Preparing for Four Unpredictable Weeks
Published on May 10th, 2017
Ben Ainslie may be comfortable on Olympic podiums and America’s Cup steering wheels, but his wife Georgie is equally adept with a microphone as a television presenter, or in this case, a keyboard for BoatInternational.com. Here she writes Ben a heartfelt open letter…
I’m sure you’ve seen it and have most likely been ignoring it, but there is a countdown clock that’s been quietly ticking away in the middle of Front Street, in Hamilton, since we arrived here in Bermuda. It has been telling us, whether you’ve wanted to listen or not, how long we have to go until the America’s Cup 35 begins. When we first arrived it said we had 150 days left. Now we are down to far smaller numbers.
The quiet tick-tock of that clock has, in recent weeks, suddenly got a lot louder. It seems crazy to think that whatever happens this month and next has been three years in the planning and that everything you and the team have worked so hard for comes down to four very unpredictable weeks this summer.
When you’re inclined to worry, try not to and remember you are a past master at this. You are used to Olympic campaigns where the training lasts for four years and the performance must come together in just two weeks. The physical challenge of such campaigns is one thing, the mental stresses and strains are quite another, and most of us can hardly imagine them.
You have a saying you always fall back on when you’re being asked about the pressures of the big stage. You religiously say that “the winning is all in the preparation. If you’ve worked harder than everyone else then you can do no more.”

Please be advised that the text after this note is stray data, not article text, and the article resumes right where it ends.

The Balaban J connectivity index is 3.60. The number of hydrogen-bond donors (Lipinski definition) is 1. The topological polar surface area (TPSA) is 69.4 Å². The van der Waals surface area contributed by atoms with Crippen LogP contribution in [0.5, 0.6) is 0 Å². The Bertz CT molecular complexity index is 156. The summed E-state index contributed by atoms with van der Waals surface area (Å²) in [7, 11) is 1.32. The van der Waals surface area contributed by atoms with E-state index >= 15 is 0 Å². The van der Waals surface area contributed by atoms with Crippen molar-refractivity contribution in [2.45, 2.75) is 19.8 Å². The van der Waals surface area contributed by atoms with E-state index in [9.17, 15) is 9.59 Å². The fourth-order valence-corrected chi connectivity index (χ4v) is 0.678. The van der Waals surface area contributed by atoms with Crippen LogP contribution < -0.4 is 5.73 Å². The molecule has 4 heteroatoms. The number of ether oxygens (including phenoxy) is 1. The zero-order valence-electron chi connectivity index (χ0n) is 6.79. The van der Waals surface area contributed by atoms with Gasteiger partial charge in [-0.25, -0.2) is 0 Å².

That is why I’ve seen you and the team work yourselves into the ground to get the job done. You’re the first into the office in the morning because you believe good leadership comes by setting an example to others.
You always try to make it home before Bellatrix goes to bed, but just because you’re at home it doesn’t mean the day job stops. Often you send yourself to sleep catching up on the stuff you can’t focus on when you’re out training on the boat or in the gym, constantly brainstorming ways you can make the boat go faster, motivate the team more or keep the investors and sponsors happy.
If preparation is the key to success, as you so steadfastly believe it is, then you’re in a good position. If in a few weeks’ time we are celebrating a Cup victory – and planning where it’s going to sit on the mantelpiece at home – then I hope you know Bellatrix and I will be beyond proud of you because only we truly know what it took to get here, let alone win this thing.
If AC35 proves to have come too soon for you and the team and we don’t get to bring the Cup home this time then we will, as a family, take a deep breath, have a holiday and go again next cycle, wherever it is.
So as that countdown clock in Hamilton ticks down to the first day of racing, make the most of the coming days and weeks however it plays out in the Great Sound. What you’ve created isn’t just a team capable of winning the Cup but a team that would, without question, go into battle with you anytime, anywhere.
Go out there with equal doses of aggression and humility, as only you know how, and maybe, in between foiling tacks, take a look around and enjoy the achievement of just being here and racing in your name for the America’s Cup. You have the best team off the water – and, let’s hope, on it too.
Background: The 35th American’s Cup has attracted six teams (5 challengers and 1 defender) that will compete in the new 15-meter AC Class, with a series of qualifiers beginning on May 26, 2017 that lead to the start of the America’s Cup Match on June 17, 2017. Complete schedule.